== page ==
New Riverside team, led by ex-Aurora partner, rolls out debut turnaround fund

Fund I held an initial closing in August, securing $140m, and is expected to hold additional closings in early and mid-2022.

The Riverside Company’s recently formed value group is in the market with a first-time turnaround offering that is seeking $350 million.

The target for Riverside Value Fund I was noted this month in a report issued by Arkansas Teacher Retirement System. The pension is committing $30 million.

Fund I held an initial closing in August, securing $140 million, the ATRS report said. Additional closings are planned for early and mid-2022. The placement agent is Jefferies.

Riverside created its value arm with the 2019 hire of managing partner Sean Ozbolt. Ozbolt was previously a partner with Aurora Resurgence, an Aurora Capital Partners affiliate geared to complex situations in the mid-market. Before Aurora, he was a managing director with HIG Capital focused on distressed and restructuring investing.

The New York private equity firm recruited Ozbolt to lead the group, which invests in small and lower mid-market businesses facing special situations or unique challenges.

Other team members include managing partner Ron Sansom, Riverside’s global executive operating partner. Partner Andy Fohrer, who worked with Ozbolt as an Aurora Resurgence principal, also joined two years ago. He was previously with Oaktree Capital Management.

How the value arm invests

Riverside’s strategy is designed to make control investments in underperforming or undervalued North American companies with revenue of $60 million to $300 million, the ATRS report said. The sweet spot appears to be establishments with $75 million or more of revenue, according to the firm’s website.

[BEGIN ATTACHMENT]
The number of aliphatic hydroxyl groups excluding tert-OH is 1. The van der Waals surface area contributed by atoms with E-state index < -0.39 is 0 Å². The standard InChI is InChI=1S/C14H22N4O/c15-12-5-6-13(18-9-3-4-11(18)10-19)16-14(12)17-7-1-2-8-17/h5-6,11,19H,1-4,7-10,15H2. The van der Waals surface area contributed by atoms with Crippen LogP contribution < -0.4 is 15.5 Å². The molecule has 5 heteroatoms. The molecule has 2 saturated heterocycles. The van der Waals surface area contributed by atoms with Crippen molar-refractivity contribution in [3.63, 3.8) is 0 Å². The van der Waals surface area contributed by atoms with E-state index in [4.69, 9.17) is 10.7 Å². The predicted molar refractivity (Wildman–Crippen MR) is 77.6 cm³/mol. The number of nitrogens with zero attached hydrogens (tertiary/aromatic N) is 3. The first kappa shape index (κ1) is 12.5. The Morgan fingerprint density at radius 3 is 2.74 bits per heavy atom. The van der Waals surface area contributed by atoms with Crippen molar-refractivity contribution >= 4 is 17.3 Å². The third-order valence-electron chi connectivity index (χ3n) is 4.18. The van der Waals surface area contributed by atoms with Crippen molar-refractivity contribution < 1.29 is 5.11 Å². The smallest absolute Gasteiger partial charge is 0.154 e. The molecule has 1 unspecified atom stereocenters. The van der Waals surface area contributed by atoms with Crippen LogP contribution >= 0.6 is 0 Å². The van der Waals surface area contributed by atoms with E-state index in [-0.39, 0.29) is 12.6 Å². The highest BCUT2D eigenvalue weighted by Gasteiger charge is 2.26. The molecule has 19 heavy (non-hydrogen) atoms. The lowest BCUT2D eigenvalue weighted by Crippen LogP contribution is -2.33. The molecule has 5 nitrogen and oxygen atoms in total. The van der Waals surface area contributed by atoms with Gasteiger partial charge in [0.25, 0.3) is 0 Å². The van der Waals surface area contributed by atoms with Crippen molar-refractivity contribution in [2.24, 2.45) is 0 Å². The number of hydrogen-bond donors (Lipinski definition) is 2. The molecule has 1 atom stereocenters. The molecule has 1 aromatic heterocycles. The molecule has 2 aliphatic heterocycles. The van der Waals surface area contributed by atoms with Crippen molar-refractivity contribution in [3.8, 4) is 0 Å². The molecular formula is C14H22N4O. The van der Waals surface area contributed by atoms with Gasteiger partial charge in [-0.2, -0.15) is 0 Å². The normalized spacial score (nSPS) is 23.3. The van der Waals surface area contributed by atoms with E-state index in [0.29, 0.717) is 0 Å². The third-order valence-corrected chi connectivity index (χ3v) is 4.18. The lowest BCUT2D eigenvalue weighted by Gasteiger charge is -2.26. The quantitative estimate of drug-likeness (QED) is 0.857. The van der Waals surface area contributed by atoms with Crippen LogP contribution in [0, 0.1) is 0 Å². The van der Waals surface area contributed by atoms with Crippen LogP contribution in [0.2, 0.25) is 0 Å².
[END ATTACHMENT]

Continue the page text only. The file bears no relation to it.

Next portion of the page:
Businesses will typically have repairable operational and financial issues. They may be in default, encountering covenant pressure or liquidity constraints, or in bankruptcy or preparing for insolvency. They may need management upgrades or an investment in their infrastructure, systems and processes.

No mention is made in the ATRS report about sectors of interest. Riverside prefers to invest in business services, consumer brands, education and training, franchisors, healthcare, software and IT and specialty manufacturing and distribution.

The strategy, which draws on Riverside’s global resources, including deal sourcing capabilities, is expected to benefit from relatively little competition for turnaround dealflow in its space, the ATRS report said.

Building a portfolio

Riverside’s value arm has already begun investing. In late 2019, it led an investment in LMG Holdings, a provider of ignition interlock devices. This year, it acquired Scram Systems, a provider of electronic monitoring solutions to the criminal justice industry that was subsequently merged with LMG.

Ozbolt is also identified with Riverside’s agreement to buy PFB, a maker of insulating building products and technologies. The deal, announced in November, has a purchase price of C$178 million ($140 million).

As Fund I has no track record, the ATRS report references the historic performance of the group’s principals. Collectively, they are said to have managed 21 investments at prior PE firms that over a 12-year span generated an aggregate return of 2.3x.

Turnaround opportunities were expected to be plentiful at the height of the covid-19 pandemic, though this did not materialize in a significant way outside of certain hard-hit sectors. Dealflow could increase, however, if inflation and the prospect of rate hikes inject uncertainty into the market.

Riverside, led by co-CEOs Béla Szigethy and Stewart Kohl, is also marketing a sixth micro-cap buyout offering with a $2 billion target. It did not respond to a request for comment of this story.